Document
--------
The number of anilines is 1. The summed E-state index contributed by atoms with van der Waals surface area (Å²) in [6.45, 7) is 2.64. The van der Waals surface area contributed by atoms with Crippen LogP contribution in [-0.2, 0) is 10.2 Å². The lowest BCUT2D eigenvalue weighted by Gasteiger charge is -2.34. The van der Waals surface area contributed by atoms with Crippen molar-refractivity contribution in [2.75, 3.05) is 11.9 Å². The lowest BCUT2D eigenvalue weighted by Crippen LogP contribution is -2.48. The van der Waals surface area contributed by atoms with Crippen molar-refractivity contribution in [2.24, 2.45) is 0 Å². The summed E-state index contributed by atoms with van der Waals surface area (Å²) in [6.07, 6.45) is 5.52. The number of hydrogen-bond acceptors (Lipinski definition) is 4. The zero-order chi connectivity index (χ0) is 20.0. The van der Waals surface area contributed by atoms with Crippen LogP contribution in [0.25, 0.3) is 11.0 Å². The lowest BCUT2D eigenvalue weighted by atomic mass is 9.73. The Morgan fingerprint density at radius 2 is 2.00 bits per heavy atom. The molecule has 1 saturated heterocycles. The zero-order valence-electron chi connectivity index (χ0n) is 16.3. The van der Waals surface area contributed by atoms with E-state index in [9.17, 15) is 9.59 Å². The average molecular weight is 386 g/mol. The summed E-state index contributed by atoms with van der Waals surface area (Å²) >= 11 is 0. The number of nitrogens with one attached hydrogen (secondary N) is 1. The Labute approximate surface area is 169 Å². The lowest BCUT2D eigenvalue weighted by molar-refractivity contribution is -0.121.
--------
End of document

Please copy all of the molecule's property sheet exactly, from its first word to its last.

The number of anilines is 1. The summed E-state index contributed by atoms with van der Waals surface area (Å²) in [6.45, 7) is 2.64. The van der Waals surface area contributed by atoms with Crippen LogP contribution in [-0.2, 0) is 10.2 Å². The lowest BCUT2D eigenvalue weighted by Gasteiger charge is -2.34. The van der Waals surface area contributed by atoms with Crippen molar-refractivity contribution in [2.75, 3.05) is 11.9 Å². The lowest BCUT2D eigenvalue weighted by Crippen LogP contribution is -2.48. The van der Waals surface area contributed by atoms with Crippen molar-refractivity contribution in [2.24, 2.45) is 0 Å². The summed E-state index contributed by atoms with van der Waals surface area (Å²) in [6.07, 6.45) is 5.52. The number of hydrogen-bond acceptors (Lipinski definition) is 4. The zero-order chi connectivity index (χ0) is 20.0. The van der Waals surface area contributed by atoms with Crippen LogP contribution in [0.25, 0.3) is 11.0 Å². The lowest BCUT2D eigenvalue weighted by atomic mass is 9.73. The Morgan fingerprint density at radius 2 is 2.00 bits per heavy atom. The molecule has 1 saturated heterocycles. The zero-order valence-electron chi connectivity index (χ0n) is 16.3. The van der Waals surface area contributed by atoms with E-state index in [9.17, 15) is 9.59 Å². The average molecular weight is 386 g/mol. The summed E-state index contributed by atoms with van der Waals surface area (Å²) >= 11 is 0. The number of nitrogens with one attached hydrogen (secondary N) is 1. The Labute approximate surface area is 169 Å². The lowest BCUT2D eigenvalue weighted by molar-refractivity contribution is -0.121.